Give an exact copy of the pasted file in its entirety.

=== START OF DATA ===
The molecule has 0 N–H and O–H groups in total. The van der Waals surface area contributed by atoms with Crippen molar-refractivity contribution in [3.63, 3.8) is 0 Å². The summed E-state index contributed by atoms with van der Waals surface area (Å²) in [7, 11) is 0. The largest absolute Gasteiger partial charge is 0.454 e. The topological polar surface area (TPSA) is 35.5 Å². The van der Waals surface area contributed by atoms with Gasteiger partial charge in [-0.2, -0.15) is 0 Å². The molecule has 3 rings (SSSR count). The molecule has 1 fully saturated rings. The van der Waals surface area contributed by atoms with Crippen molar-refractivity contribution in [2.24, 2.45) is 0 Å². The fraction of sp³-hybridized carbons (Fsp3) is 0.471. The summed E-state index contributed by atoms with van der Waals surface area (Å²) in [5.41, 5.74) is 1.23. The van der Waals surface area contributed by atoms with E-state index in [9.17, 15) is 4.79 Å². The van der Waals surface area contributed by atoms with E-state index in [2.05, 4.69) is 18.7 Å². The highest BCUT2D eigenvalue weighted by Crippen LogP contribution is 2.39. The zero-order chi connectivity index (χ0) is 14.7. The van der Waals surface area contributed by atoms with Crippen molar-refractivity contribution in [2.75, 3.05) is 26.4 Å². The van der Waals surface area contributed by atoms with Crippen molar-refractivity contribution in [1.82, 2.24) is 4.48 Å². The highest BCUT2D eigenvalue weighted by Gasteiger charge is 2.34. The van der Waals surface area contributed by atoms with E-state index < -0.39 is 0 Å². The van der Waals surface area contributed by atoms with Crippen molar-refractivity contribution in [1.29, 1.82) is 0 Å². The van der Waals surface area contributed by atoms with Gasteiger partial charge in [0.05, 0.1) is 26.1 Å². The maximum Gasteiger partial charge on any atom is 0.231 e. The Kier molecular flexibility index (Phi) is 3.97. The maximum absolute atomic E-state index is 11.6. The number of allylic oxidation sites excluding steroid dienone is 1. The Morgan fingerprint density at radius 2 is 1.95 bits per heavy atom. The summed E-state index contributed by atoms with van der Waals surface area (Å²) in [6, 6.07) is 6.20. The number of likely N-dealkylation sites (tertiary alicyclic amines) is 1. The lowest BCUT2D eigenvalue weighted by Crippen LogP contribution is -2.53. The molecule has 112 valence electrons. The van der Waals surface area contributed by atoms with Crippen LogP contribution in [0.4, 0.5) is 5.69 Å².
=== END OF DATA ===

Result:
The molecule has 0 N–H and O–H groups in total. The van der Waals surface area contributed by atoms with Crippen molar-refractivity contribution in [3.63, 3.8) is 0 Å². The summed E-state index contributed by atoms with van der Waals surface area (Å²) in [7, 11) is 0. The largest absolute Gasteiger partial charge is 0.454 e. The topological polar surface area (TPSA) is 35.5 Å². The van der Waals surface area contributed by atoms with Gasteiger partial charge in [-0.2, -0.15) is 0 Å². The molecule has 3 rings (SSSR count). The molecule has 1 fully saturated rings. The van der Waals surface area contributed by atoms with Crippen molar-refractivity contribution in [2.24, 2.45) is 0 Å². The fraction of sp³-hybridized carbons (Fsp3) is 0.471. The summed E-state index contributed by atoms with van der Waals surface area (Å²) in [5.41, 5.74) is 1.23. The van der Waals surface area contributed by atoms with E-state index in [9.17, 15) is 4.79 Å². The van der Waals surface area contributed by atoms with E-state index in [2.05, 4.69) is 18.7 Å². The highest BCUT2D eigenvalue weighted by Crippen LogP contribution is 2.39. The zero-order chi connectivity index (χ0) is 14.7. The van der Waals surface area contributed by atoms with Crippen molar-refractivity contribution in [2.75, 3.05) is 26.4 Å². The van der Waals surface area contributed by atoms with Crippen molar-refractivity contribution in [1.82, 2.24) is 4.48 Å². The highest BCUT2D eigenvalue weighted by Gasteiger charge is 2.34. The van der Waals surface area contributed by atoms with E-state index < -0.39 is 0 Å². The van der Waals surface area contributed by atoms with Crippen molar-refractivity contribution in [1.29, 1.82) is 0 Å². The van der Waals surface area contributed by atoms with Gasteiger partial charge in [0.05, 0.1) is 26.1 Å². The maximum Gasteiger partial charge on any atom is 0.231 e. The Kier molecular flexibility index (Phi) is 3.97. The maximum absolute atomic E-state index is 11.6. The number of allylic oxidation sites excluding steroid dienone is 1. The Morgan fingerprint density at radius 2 is 1.95 bits per heavy atom. The summed E-state index contributed by atoms with van der Waals surface area (Å²) in [6, 6.07) is 6.20. The number of likely N-dealkylation sites (tertiary alicyclic amines) is 1. The lowest BCUT2D eigenvalue weighted by Crippen LogP contribution is -2.53. The molecule has 112 valence electrons. The van der Waals surface area contributed by atoms with Crippen LogP contribution in [0.4, 0.5) is 5.69 Å².